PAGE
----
A jealous husband who feared his wife was cheating on him discovered she was having an affair with another woman after he installed a spy camera in their home and a tracking device on their car.
His 18-year-old wife called police when she discovered she was being watched, and yesterday estranged husband Martins Veiksanes stood in the dock at the Crown Court where he admitted to a charge of stalking.
The clean-shaven Veiksanes, who wore a gray polo shirt, previously admitted using tracking devices on his wife’s vehicle and hiding a camera in their living room after he suspected she was cheating on him.
It was revealed in court that the 43-year-old man’s partner had actually seen another woman during the breakup of their marriage, leading to him stalking her over the course of about a month.
Prosecutor Sarita Basra said: “This hearing addresses a case of stalking with serious concern/burden that took place between June 5 and July 19 this year when the accused was stalking his ex-wife.
“He contacted her, visited her place of work, tracked her vehicle and placed a camera in her living room. The victim in this case, Inga Veiksanes, had been the defendant’s wife for 18 years.
“She said he had a drinking problem and she said his behavior was made worse by his drinking. She found a new same-sex partner, but she constantly received messages from the accused.
“She felt that the relationship had deteriorated to a point where it could not be restored. She changed addresses, but the accused found her, which surprised her.
“The defendant took her car and he went to her work address and said he wanted to take her home but she refused. She was very afraid of him. There was a pause during which he returned her car.
“On June 23, she contacted the police about his behavior and he was given bail terms. On July 18, the police received another call about him – he had contacted them on WhatsApp and gave their names in Latvian.
“He had abused the new relationship she had entered into. She felt haunted by him. Once she drove to TK Maxx and he asked for her pocket money shortly after.
“On another occasion she went to the beach with her partner – she hadn’t told anyone, not even her son – but that evening the defendant texted the son asking if she had told him about her trip.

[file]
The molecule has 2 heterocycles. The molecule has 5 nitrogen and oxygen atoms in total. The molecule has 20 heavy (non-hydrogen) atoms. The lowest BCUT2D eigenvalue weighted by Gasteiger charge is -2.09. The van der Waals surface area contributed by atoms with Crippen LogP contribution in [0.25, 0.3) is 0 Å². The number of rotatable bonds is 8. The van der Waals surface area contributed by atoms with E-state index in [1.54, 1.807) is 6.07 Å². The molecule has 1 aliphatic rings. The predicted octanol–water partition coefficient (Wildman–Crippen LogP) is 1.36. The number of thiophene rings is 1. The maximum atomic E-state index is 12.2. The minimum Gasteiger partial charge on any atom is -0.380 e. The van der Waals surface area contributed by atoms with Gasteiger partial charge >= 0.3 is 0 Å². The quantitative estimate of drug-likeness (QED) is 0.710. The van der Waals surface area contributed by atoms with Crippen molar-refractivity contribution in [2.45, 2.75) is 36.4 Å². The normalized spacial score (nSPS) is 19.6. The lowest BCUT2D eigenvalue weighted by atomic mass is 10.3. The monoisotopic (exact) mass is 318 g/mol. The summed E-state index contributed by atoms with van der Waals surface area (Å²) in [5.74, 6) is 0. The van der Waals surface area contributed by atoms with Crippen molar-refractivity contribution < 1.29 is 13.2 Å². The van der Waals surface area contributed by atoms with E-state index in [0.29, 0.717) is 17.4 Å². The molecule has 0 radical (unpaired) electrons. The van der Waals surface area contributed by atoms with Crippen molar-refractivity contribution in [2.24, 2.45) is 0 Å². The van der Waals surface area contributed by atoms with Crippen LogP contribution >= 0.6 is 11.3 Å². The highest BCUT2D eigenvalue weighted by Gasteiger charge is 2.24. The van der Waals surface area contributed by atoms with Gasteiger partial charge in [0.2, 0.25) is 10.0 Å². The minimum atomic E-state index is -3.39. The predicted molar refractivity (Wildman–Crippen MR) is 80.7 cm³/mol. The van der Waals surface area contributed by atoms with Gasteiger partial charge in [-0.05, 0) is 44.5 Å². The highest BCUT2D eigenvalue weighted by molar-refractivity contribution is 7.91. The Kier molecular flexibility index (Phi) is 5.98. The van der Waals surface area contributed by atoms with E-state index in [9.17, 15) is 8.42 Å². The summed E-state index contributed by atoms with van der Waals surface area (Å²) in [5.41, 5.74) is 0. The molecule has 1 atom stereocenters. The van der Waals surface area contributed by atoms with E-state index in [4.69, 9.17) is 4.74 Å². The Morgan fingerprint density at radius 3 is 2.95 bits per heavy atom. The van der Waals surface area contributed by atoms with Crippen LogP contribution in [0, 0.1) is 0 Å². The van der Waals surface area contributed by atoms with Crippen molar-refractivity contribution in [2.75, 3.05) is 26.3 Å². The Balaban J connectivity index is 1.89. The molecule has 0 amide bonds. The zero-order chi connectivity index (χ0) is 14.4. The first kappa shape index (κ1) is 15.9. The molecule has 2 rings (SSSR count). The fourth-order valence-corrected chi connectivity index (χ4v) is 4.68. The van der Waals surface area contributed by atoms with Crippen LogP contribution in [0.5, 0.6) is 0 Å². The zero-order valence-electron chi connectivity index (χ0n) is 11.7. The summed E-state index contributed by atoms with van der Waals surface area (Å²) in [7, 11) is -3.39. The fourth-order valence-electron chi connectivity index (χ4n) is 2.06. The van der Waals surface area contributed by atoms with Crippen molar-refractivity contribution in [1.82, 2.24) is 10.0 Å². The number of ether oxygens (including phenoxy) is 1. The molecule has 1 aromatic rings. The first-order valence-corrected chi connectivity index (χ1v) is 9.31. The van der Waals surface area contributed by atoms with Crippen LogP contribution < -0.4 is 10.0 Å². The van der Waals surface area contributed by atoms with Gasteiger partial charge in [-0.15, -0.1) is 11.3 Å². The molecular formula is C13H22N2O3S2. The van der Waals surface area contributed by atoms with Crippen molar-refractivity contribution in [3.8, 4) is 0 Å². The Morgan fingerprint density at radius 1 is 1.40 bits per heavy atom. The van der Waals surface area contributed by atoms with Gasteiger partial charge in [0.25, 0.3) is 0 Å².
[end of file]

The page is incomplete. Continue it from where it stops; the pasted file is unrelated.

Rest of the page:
“She asked him if he could track her down, and he said, ‘There’s a lot you can do with technology.’ She was taking her car to the shop for general repairs when a man who worked there said a tracking device was fitted to the car.
“She saw the alarm clock in her living room and there was a camera and a memory card. Another camera was found under the driver’s seat in her car.”
After his arrest, Veiksanes told police he put the tracker and camera in the vehicle to prove she cheated on him. He also claimed that the camera was never placed in the living room, but he put it there to “see how loyal his wife was.”
Veiksanes admitted the one instance of stalking that came with serious concern/concern.
Defending, Alan Walker KC said: “Mr Veiksanes accepts that he took the breakdown of the relationship very badly. He accepts that he had a problem with alcohol and had a period of abstinence when he attended Alcoholics Anonymous meetings.
“He’s come to terms with the end of the relationship. The defendant accepts that he behaved in a way that made him feel ashamed. Now he’s getting his life back on track – he has a place to live, he works five days a week as a laborer and he’s put his reliance on alcohol behind him.”
Speaking at Reading Crown Court, Judge Emma Nott said: “You followed her and deliberately contacted her directly and through your then 11-year-old son and sent him messages in Latvian, a language he could not understand.
“They placed a camera in the house and watched her in her own home. You put a tracker on her car because you wanted to know what she was doing, but also to check her.
“You kept telling her where she was and what she was doing, so she felt like you were always looking over her shoulder. This is stalking to punish her for leaving you and a person of the same sex.
“You told your ex-wife she was ill and needed to see a doctor. They have told the probation service that in Britain the court system favors women and in Latvia women are expected to be corrected by their partner and that homosexuality is a crime.
“You are not in Latvia, you are in the UK and in the UK homosexuality is not a crime. Assaulting and harassing someone for being gay is a crime. No woman is her partner’s property, but domestic violence is a crime.”
Veiksanes, of Church Lane, Wallingford, was sentenced to nine months in prison, suspended for two years. He was also ordered to do 40 days of rehabilitation activities and was placed on trail surveillance for six months.
A restraining order was also issued against him, preventing him from visiting his former partner’s address and preventing him from texting his son in a language other than English.
https://www.theargus.co.uk/news/22419309.wallingford-stalker-put-spy-camera-home-tracker-ex-wifes-car-discovered-affair-woman/?ref=rss Husband who put a spy camera in the house and a tracker on his wife’s car discovered an affair with a woman